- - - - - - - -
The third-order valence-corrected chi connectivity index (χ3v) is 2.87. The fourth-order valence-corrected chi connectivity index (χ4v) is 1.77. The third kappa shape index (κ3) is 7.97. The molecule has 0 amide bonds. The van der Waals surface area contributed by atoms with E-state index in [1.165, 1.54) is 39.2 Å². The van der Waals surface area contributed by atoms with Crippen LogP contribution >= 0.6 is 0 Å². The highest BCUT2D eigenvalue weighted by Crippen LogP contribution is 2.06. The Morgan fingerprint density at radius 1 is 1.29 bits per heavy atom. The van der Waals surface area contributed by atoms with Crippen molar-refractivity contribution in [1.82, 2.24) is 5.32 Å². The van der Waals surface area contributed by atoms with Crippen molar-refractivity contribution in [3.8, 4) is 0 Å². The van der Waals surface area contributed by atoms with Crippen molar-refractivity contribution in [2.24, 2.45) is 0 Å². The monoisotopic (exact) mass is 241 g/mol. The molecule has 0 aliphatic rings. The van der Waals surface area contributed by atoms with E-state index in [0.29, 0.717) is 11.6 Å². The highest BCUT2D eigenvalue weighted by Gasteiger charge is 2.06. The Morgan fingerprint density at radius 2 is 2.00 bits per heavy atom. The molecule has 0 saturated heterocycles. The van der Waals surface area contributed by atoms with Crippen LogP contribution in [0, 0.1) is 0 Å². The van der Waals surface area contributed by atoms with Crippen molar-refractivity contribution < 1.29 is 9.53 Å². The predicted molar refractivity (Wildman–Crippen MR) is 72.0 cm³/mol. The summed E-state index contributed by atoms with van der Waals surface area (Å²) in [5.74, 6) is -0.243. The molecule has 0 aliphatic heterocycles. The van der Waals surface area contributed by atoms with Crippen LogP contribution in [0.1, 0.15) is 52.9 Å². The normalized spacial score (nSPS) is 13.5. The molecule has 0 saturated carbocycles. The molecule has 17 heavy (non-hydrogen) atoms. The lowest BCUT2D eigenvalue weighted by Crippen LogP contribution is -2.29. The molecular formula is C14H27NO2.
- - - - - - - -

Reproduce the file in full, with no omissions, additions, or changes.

The third-order valence-corrected chi connectivity index (χ3v) is 2.87. The fourth-order valence-corrected chi connectivity index (χ4v) is 1.77. The third kappa shape index (κ3) is 7.97. The molecule has 0 amide bonds. The van der Waals surface area contributed by atoms with E-state index in [1.165, 1.54) is 39.2 Å². The van der Waals surface area contributed by atoms with Crippen LogP contribution >= 0.6 is 0 Å². The highest BCUT2D eigenvalue weighted by Crippen LogP contribution is 2.06. The Morgan fingerprint density at radius 1 is 1.29 bits per heavy atom. The van der Waals surface area contributed by atoms with Crippen molar-refractivity contribution in [1.82, 2.24) is 5.32 Å². The van der Waals surface area contributed by atoms with Crippen molar-refractivity contribution in [3.8, 4) is 0 Å². The van der Waals surface area contributed by atoms with Crippen molar-refractivity contribution in [2.24, 2.45) is 0 Å². The monoisotopic (exact) mass is 241 g/mol. The molecule has 0 aliphatic rings. The van der Waals surface area contributed by atoms with E-state index in [0.29, 0.717) is 11.6 Å². The highest BCUT2D eigenvalue weighted by Gasteiger charge is 2.06. The Morgan fingerprint density at radius 2 is 2.00 bits per heavy atom. The molecule has 0 saturated heterocycles. The van der Waals surface area contributed by atoms with Crippen LogP contribution in [0, 0.1) is 0 Å². The van der Waals surface area contributed by atoms with Crippen molar-refractivity contribution < 1.29 is 9.53 Å². The predicted molar refractivity (Wildman–Crippen MR) is 72.0 cm³/mol. The summed E-state index contributed by atoms with van der Waals surface area (Å²) in [5.74, 6) is -0.243. The molecule has 0 aliphatic heterocycles. The van der Waals surface area contributed by atoms with Crippen LogP contribution in [0.1, 0.15) is 52.9 Å². The normalized spacial score (nSPS) is 13.5. The molecule has 0 saturated carbocycles. The molecule has 17 heavy (non-hydrogen) atoms. The lowest BCUT2D eigenvalue weighted by Crippen LogP contribution is -2.29. The molecular formula is C14H27NO2.